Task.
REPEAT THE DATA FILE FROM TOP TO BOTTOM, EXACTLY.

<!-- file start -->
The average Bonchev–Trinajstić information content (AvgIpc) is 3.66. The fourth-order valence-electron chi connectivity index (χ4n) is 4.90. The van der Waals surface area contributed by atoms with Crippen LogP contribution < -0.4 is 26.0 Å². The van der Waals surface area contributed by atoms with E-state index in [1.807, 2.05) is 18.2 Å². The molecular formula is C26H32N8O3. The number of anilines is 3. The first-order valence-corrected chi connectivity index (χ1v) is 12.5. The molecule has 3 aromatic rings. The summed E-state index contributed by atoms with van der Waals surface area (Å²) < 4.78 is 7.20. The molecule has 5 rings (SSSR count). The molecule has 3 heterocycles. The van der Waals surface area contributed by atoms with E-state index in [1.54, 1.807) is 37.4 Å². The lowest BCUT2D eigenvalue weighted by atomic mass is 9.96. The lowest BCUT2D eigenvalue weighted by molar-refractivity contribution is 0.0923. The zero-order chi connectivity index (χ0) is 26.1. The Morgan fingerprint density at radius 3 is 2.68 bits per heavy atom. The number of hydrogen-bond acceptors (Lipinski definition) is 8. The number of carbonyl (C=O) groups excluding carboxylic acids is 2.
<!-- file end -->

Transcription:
The average Bonchev–Trinajstić information content (AvgIpc) is 3.66. The fourth-order valence-electron chi connectivity index (χ4n) is 4.90. The van der Waals surface area contributed by atoms with Crippen LogP contribution < -0.4 is 26.0 Å². The van der Waals surface area contributed by atoms with E-state index in [1.807, 2.05) is 18.2 Å². The molecular formula is C26H32N8O3. The number of anilines is 3. The first-order valence-corrected chi connectivity index (χ1v) is 12.5. The molecule has 3 aromatic rings. The summed E-state index contributed by atoms with van der Waals surface area (Å²) < 4.78 is 7.20. The molecule has 5 rings (SSSR count). The molecule has 3 heterocycles. The van der Waals surface area contributed by atoms with E-state index in [1.54, 1.807) is 37.4 Å². The lowest BCUT2D eigenvalue weighted by atomic mass is 9.96. The lowest BCUT2D eigenvalue weighted by molar-refractivity contribution is 0.0923. The zero-order chi connectivity index (χ0) is 26.1. The Morgan fingerprint density at radius 3 is 2.68 bits per heavy atom. The number of hydrogen-bond acceptors (Lipinski definition) is 8. The number of carbonyl (C=O) groups excluding carboxylic acids is 2.